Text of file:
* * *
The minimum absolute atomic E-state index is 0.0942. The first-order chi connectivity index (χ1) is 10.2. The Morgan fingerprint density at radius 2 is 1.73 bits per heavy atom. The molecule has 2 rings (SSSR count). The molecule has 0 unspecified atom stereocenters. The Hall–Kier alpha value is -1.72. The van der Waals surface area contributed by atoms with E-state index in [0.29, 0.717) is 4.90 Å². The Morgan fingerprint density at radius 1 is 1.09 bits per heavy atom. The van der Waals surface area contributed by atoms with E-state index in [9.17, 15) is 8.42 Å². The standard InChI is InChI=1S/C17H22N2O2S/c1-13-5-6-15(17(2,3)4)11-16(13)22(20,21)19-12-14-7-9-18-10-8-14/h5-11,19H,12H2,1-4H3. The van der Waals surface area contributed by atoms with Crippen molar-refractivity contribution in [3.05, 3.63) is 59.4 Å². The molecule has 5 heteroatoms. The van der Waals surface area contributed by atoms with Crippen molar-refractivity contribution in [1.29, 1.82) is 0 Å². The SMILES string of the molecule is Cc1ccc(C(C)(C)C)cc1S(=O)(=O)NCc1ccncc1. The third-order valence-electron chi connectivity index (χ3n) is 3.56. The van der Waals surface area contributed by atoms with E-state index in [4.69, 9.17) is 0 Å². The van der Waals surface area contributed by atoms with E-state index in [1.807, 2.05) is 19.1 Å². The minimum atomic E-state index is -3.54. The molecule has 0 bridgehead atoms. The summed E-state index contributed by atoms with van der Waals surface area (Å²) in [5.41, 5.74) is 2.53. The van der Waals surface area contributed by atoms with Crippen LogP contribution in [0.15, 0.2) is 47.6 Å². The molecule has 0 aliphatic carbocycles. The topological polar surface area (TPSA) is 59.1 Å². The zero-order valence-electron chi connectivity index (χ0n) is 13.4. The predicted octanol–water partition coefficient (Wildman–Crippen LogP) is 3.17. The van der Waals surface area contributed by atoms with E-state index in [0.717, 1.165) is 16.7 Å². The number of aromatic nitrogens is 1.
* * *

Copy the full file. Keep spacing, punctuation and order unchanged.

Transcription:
The minimum absolute atomic E-state index is 0.0942. The first-order chi connectivity index (χ1) is 10.2. The Morgan fingerprint density at radius 2 is 1.73 bits per heavy atom. The molecule has 2 rings (SSSR count). The molecule has 0 unspecified atom stereocenters. The Hall–Kier alpha value is -1.72. The van der Waals surface area contributed by atoms with E-state index in [0.29, 0.717) is 4.90 Å². The Morgan fingerprint density at radius 1 is 1.09 bits per heavy atom. The van der Waals surface area contributed by atoms with E-state index in [9.17, 15) is 8.42 Å². The standard InChI is InChI=1S/C17H22N2O2S/c1-13-5-6-15(17(2,3)4)11-16(13)22(20,21)19-12-14-7-9-18-10-8-14/h5-11,19H,12H2,1-4H3. The van der Waals surface area contributed by atoms with Crippen molar-refractivity contribution in [3.05, 3.63) is 59.4 Å². The molecule has 5 heteroatoms. The van der Waals surface area contributed by atoms with Crippen molar-refractivity contribution in [1.29, 1.82) is 0 Å². The SMILES string of the molecule is Cc1ccc(C(C)(C)C)cc1S(=O)(=O)NCc1ccncc1. The third-order valence-electron chi connectivity index (χ3n) is 3.56. The van der Waals surface area contributed by atoms with E-state index in [4.69, 9.17) is 0 Å². The van der Waals surface area contributed by atoms with E-state index in [1.807, 2.05) is 19.1 Å². The minimum atomic E-state index is -3.54. The molecule has 0 bridgehead atoms. The summed E-state index contributed by atoms with van der Waals surface area (Å²) in [5.41, 5.74) is 2.53. The van der Waals surface area contributed by atoms with Crippen LogP contribution in [0.15, 0.2) is 47.6 Å². The molecule has 0 aliphatic carbocycles. The topological polar surface area (TPSA) is 59.1 Å². The zero-order valence-electron chi connectivity index (χ0n) is 13.4. The predicted octanol–water partition coefficient (Wildman–Crippen LogP) is 3.17. The van der Waals surface area contributed by atoms with E-state index in [0.717, 1.165) is 16.7 Å². The number of aromatic nitrogens is 1.